Scen.: Jerry Lewis, Bill Richmond. F.: W. Wallace Kelley. M.: John Woodcock. Scgf.: Hal Pereira, Cary Odell. Mus.: David Raksin. Int.: Jerry Lewis (Stanley Belt), Everett Sloane (Caryl Fergusson), Ina Balin (Ellen Betz), Keenan Wynn (Harry Silver), Peter Lorre (Morgan Heywood), John Carradine (Bruce Alden), Phil Harris (Chic Wymore), Hans Conried (Dr. Mule-rrr), Phil Foster (Mayo Sloan), Richard Deacon (Sy Devore). Prod.: Ernest D. Glucksman per Patti Enterprises. 35mm. D.: 101’. Col.
I do not know how to show life in black-and-white. From birth to death, nosebleed to being hit by a blue Mercedes-Benz and buried in a green casket, life is in color. In one sense, there has never been a black-and-white picture. It comes out in shades of gray. […]
I have an inexpensive way of attempting to determine how colors will work. I buy different-colored handkerchiefs and put them together to see what jars my eye. It could turn out differently on the screen but that’s the gamble. Often, the director’s guess is just as good as the guess of the art director or cinematographer. […] I have seen art directors design sets, select the colors, and finally, while they are being painted, yell, “Pour more white. It’s too blue”. You wind up with a dumb blue, a pastel. Fear! It’s the hangover from Hollywood black-and-white days, days when all the rugs were tan and all the walls light-green. There are other rules. Murder mysteries should have somber colors! I think they need more color than comedies. By continually pushing it down, you wind up with washed-out color, sepias or halftones. Color is another part of the magic, the majesty of making films, and should be used that exact way.
Jerry Lewis, The Total Film-Maker, Random House, 1971
More than any other clown of his generation, Jerry was aware that the rules governing gags were in constant evolution. He experimented endlessly and passionately with new ways of expressing himself. […] In The Patsy he dealt with the very nature of comedy and made an entire film about the failure of the comedy process. […]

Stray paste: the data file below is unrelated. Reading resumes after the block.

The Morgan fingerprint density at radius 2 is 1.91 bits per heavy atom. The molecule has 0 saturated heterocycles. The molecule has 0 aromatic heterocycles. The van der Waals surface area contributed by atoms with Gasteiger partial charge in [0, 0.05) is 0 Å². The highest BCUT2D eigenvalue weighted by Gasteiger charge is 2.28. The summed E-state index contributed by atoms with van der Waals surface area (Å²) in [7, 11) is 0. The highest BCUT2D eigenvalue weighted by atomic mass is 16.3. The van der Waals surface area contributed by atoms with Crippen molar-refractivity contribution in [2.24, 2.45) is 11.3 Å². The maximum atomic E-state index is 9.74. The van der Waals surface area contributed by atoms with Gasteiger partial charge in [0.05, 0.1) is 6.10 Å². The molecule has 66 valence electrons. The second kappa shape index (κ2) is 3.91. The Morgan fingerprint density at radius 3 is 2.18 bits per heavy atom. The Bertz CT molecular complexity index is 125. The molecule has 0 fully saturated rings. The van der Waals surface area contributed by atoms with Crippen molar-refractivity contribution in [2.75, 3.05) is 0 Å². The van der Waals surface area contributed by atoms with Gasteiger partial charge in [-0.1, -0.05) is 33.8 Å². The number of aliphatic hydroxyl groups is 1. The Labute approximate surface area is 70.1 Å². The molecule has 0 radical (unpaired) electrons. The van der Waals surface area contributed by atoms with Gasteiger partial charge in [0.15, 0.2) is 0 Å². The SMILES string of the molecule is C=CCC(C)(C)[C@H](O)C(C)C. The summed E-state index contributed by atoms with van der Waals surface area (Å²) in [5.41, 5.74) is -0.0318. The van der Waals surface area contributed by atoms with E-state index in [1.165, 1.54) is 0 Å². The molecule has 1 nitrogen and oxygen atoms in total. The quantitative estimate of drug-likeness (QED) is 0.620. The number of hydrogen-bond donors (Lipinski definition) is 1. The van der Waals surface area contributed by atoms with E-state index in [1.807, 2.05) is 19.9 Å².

A famous actor dies in a plane crash. His managers decide to find a substitute in order to keep making money. They (randomly) choose a bellboy at a hotel – a good kid named Stanley who is rather clumsy and ridiculous – and train him in the art of laughter. Alas! He messes up every trick of the trade: he just doesn’t have the magic, the gift of comedy. […]
The Patsy is visually sumptuous: the study of color, the work of the talented director of photography Wallace Kelley, is a delight for its subtle aggressive modernity. At the end, in the movie’s very last images, Jerry himself, true to his background, ‘distances’ himself. He undoes part of the scenery and then walks off the set to show us the world behind the scenes with the movie cameras and crew: “The show’s over with, it was just a movie”. This last twist does not cover up the film’s seriousness. On the contrary, it tends to reveal it. Perhaps out of fear of revealing too much of himself, Jerry felt the need to play down the self-analysis. We will not copy him, of course: hats off to him. It is all brilliant.
Robert Benayoun, Bonjour Monsieur Lewis, Eric Losfeld, Paris 1972